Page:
Officials: North Tahoe roundabout working well despite small accident
Ryan Summerlin March 13, 2013
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INCLINE VILLAGE, Nev. — Despite the new Incline Gateway roundabout recently taking a vehicular hit to one of its bronze sculptures, officials say all signs point to go for its future — so long as a few simple traffic rules are followed.
It was October 2012 when Beach Boy musician Mike Love, sculptress June Towhill Brown and local dignitaries dedicated the Incline Gateway. Four months later, parts of the bronze median sculpture lay damaged as a result of a minor traffic accident.
The Feb. 15 accident was minor with no injuries, said Nevada Highway Patrol Sgt. Randy Jackson. At 1:55 a.m., a driver lost control of his vehicle entering the roundabout, ending up on the median, striking boulders and taking out the two bronze squirrels of the indigenous-animal sculpture.
Jackson said there have been no other incidents in the roundabout, nor could he recall any recent accidents in other Northern Nevada roundabouts.
“I have heard nothing but positive comments,” said Nevada Department of Transportation spokesperson Scott Magruder, regarding the Incline Gateway. “Roundabouts were met with a lot of resistance five to 10 years ago. Now, the feeling is, you know what? They work.”
Not only do roundabouts improve air quality and reduce congestion from otherwise stopped, idling cars at traditional intersections, but roundabouts also are safer, Magruder said, because they act as a “calming device,” forcing drivers to slow down.
He said accidents are much less severe in a roundabout, usually resulting in fender benders — while traditional traffic signal accidents may involve drivers running red lights at high speed, and that rear-end collisions are also common at stop signs.
“We (NDOT) have a policy — before we put in a traffic signal, we see if a roundabout would serve the purpose,” Magruder said. “They’re starting to become the norm now.”
But many drivers may still be unfamiliar with navigating the circular intersections, Magruder said.
The posted speed limit entering the Incline Gateway is 15 miles per hour.
“The yield sign is the key to entering a roundabout,” Magruder said. “Drivers entering a roundabout must first yield to any pedestrians and bicyclists crossing at the roundabout entrance. Then, drivers must yield to vehicles already circling the roundabout.”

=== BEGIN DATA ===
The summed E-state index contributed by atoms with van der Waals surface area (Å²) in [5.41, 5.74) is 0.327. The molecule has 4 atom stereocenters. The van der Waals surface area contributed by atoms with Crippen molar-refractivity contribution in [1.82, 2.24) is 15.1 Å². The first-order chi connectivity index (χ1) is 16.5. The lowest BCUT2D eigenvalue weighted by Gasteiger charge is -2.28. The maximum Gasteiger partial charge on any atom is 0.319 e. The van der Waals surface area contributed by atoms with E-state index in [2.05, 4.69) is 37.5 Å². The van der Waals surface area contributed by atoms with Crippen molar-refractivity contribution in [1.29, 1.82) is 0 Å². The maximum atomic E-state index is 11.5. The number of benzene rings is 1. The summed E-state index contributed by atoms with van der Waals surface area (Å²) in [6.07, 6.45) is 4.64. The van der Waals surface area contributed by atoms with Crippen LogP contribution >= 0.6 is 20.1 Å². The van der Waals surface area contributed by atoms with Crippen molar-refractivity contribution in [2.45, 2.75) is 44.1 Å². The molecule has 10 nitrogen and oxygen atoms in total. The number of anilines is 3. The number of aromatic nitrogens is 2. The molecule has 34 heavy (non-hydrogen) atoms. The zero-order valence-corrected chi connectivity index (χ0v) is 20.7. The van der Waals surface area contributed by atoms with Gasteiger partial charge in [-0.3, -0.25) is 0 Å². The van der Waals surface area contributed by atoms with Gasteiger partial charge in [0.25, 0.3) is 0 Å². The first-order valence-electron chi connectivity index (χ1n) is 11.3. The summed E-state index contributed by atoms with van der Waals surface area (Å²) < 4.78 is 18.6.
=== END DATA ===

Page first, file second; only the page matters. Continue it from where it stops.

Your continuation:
Jackson said he sees one potential problem within the Incline roundabout. He said drivers coming from Crystal Bay and continuing straight through toward Incline Village have to be aware there are two parallel lanes of traffic in the roundabout, and they have to yield to a vehicle already in the roundabout merging into the right lane that exits toward Incline Village.
“Please realize that folks already in the roundabout may want to take the same exit as you,” he said.
Jackson suggested drivers use turn signals to indicate the exit they will take.
“It’s always a good idea to let other drivers know what your intentions are,” he said.
Incline resident Don Kanare had the idea to install the Gateway roundabout in 2007, when he said he spent 15 minutes waiting behind idling cars trying to make left turns onto Highway 28.
“We took what was a giant piece of pavement and made it into the gateway of the community,” he said.
Aside from the benefits of less traffic congestion and smog from stopped cars in an intersection, Kanare recently considered the aesthetic aspects of the roundabout, beginning with the repair and re-installation of the squirrels in the median, which could be completed within a month or two. He had no repair cost figures, but hoped the insurance of the driver involved the accident would cover the costs.
Frank Fisher is a freelance reporter for the North Lake Tahoe Bonanza. He can be reached for comment at firstname.lastname@example.org.
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